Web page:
For commentators such as Kevin McKenna, Brexit impinges on the constitutional question only in terms of its economic impact. The advantage to “the Scottish nationalists” is crudely represented as a chance to exploit the economic consequences of a catastrophe wrought by a weak, inept and irresponsible British political establishment totally in thrall to a manic clique of zany xenophobes, demented isolationists, deluded exceptionalists and nut-job nativists. There is little room left for discussion of the constitutional aspects of the Brexit process. And little enthusiasm among political journalists for exploring those aspects.
The tragedy is that so many of those who should be leading the independence campaign are instead being led into this same shallow, simplistic analysis. There is a view, apparently quite widely held within the SNP and the wider Yes movement, that the cause of restoring Scotland’s independence is best served by having the Brexit fiasco run its ill-fated course in the callous hope and justified expectation that the ensuing economic suffering will drive Scottish voters to the lifeboats of secession.
Other than passing mention of the fact that Scotland is being dragged out of the EU against the will of it people, there is little or no acknowledgement of a constitutional dimension to Brexit. Among all the talk of imminent economic catastrophe, there is no very evident appreciation of Brexit as an impending threat to Scotland’s democracy. In the case of political commentators such as Kevin McKenna this is merely disappointing. In prominent SNP politicians it is disconcerting and distressing.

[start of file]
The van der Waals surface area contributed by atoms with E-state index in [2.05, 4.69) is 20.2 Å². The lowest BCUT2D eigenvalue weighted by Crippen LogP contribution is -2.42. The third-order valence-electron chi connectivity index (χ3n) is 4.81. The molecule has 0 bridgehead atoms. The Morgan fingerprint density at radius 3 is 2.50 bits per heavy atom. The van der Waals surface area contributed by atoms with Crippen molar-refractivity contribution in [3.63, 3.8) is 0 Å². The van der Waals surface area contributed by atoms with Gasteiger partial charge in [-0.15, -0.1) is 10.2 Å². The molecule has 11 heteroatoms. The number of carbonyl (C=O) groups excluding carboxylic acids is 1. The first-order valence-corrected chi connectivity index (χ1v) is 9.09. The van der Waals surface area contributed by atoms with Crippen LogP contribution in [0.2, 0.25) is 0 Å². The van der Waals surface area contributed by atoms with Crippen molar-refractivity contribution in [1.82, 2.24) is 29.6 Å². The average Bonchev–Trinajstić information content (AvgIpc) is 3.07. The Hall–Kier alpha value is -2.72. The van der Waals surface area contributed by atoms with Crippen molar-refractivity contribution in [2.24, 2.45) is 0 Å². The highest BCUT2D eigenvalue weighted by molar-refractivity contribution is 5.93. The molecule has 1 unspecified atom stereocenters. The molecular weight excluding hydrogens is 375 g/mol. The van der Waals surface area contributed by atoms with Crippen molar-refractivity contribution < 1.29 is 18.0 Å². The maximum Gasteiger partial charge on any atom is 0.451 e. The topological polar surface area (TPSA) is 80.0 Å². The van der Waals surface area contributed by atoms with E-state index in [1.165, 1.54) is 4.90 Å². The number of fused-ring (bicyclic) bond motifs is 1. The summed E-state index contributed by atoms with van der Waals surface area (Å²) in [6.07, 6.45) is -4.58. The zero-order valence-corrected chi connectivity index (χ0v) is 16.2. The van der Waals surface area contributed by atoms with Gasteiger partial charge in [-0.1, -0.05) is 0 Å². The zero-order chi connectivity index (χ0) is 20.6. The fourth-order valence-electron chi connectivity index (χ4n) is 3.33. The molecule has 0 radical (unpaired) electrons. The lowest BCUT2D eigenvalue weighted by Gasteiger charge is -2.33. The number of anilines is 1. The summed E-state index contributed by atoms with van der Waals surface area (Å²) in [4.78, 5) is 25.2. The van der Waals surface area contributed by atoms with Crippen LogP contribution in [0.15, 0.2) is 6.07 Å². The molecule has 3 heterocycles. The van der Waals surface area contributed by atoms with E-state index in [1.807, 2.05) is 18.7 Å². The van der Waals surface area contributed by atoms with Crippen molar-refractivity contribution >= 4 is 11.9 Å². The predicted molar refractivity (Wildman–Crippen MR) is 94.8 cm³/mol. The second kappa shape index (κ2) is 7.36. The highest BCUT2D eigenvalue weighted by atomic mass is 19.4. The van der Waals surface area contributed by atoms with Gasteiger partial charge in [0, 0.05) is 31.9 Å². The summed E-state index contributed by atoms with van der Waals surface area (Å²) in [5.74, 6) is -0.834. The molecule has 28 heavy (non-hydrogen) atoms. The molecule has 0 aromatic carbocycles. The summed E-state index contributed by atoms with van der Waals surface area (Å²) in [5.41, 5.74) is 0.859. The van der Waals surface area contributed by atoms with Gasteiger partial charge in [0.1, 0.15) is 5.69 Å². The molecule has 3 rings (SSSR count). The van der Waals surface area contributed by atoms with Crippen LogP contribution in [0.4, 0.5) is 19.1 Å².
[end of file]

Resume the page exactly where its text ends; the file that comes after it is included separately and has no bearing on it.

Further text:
Which brings us back to Mr McKenna’s perspective on Scottish politics, and his propensity for shovelling the same dross as the mainstream British media, even if speckled with the odd glint of distinctive perspicacity. In his closing paragraph we find recognition of the massive grass-roots Yes movement whose existence is rarely, if ever, acknowledged by London-centric media accustomed to associating the independence issue entirely and exclusively with the SNP.
But McKenna immediately spoils the impression of an astute and informed journalist by dropping back into the narrative of the mainstream British media. Having risen above the herd by mentioning the “network of Yes groups all across Scotland”, he promptly rejoins it by talk of these groups “demanding more autonomy from SNP central control”. As anybody even marginally involved in the Yes movement will confirm, there is not now nor was there ever anything even vaguely resembling “SNP central control”. Indeed, a common and persistent complaint throughout the first referendum campaign was of inadequate direction from either Yes Scotland or the SNP.